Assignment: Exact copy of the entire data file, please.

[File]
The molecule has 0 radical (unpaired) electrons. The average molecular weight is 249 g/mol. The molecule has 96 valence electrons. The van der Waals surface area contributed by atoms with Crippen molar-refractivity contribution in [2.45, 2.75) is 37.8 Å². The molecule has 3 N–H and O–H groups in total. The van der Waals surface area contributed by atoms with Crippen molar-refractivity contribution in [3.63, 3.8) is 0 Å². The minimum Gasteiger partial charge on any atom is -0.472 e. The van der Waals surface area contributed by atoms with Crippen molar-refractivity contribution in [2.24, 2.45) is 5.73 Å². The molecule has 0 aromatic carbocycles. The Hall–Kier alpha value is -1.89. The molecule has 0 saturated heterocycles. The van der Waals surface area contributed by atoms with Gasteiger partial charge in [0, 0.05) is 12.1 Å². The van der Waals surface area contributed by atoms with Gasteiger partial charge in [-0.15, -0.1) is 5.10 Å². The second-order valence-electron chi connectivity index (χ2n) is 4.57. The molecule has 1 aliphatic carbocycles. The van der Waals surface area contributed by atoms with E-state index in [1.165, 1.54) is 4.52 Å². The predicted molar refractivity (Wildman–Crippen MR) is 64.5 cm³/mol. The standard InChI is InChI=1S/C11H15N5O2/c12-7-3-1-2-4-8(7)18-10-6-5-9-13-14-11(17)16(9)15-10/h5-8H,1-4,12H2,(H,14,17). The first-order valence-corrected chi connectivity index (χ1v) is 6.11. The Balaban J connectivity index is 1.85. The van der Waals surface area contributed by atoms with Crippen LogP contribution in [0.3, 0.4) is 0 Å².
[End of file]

The molecule has 0 radical (unpaired) electrons. The average molecular weight is 249 g/mol. The molecule has 96 valence electrons. The van der Waals surface area contributed by atoms with Crippen molar-refractivity contribution in [2.45, 2.75) is 37.8 Å². The molecule has 3 N–H and O–H groups in total. The van der Waals surface area contributed by atoms with Crippen molar-refractivity contribution in [3.63, 3.8) is 0 Å². The minimum Gasteiger partial charge on any atom is -0.472 e. The van der Waals surface area contributed by atoms with Crippen molar-refractivity contribution in [2.24, 2.45) is 5.73 Å². The molecule has 0 aromatic carbocycles. The Hall–Kier alpha value is -1.89. The molecule has 0 saturated heterocycles. The van der Waals surface area contributed by atoms with Gasteiger partial charge in [0, 0.05) is 12.1 Å². The van der Waals surface area contributed by atoms with Gasteiger partial charge in [-0.15, -0.1) is 5.10 Å². The second-order valence-electron chi connectivity index (χ2n) is 4.57. The molecule has 1 aliphatic carbocycles. The van der Waals surface area contributed by atoms with E-state index in [1.165, 1.54) is 4.52 Å². The predicted molar refractivity (Wildman–Crippen MR) is 64.5 cm³/mol. The standard InChI is InChI=1S/C11H15N5O2/c12-7-3-1-2-4-8(7)18-10-6-5-9-13-14-11(17)16(9)15-10/h5-8H,1-4,12H2,(H,14,17). The first-order valence-corrected chi connectivity index (χ1v) is 6.11. The Balaban J connectivity index is 1.85. The van der Waals surface area contributed by atoms with Crippen LogP contribution in [0.3, 0.4) is 0 Å².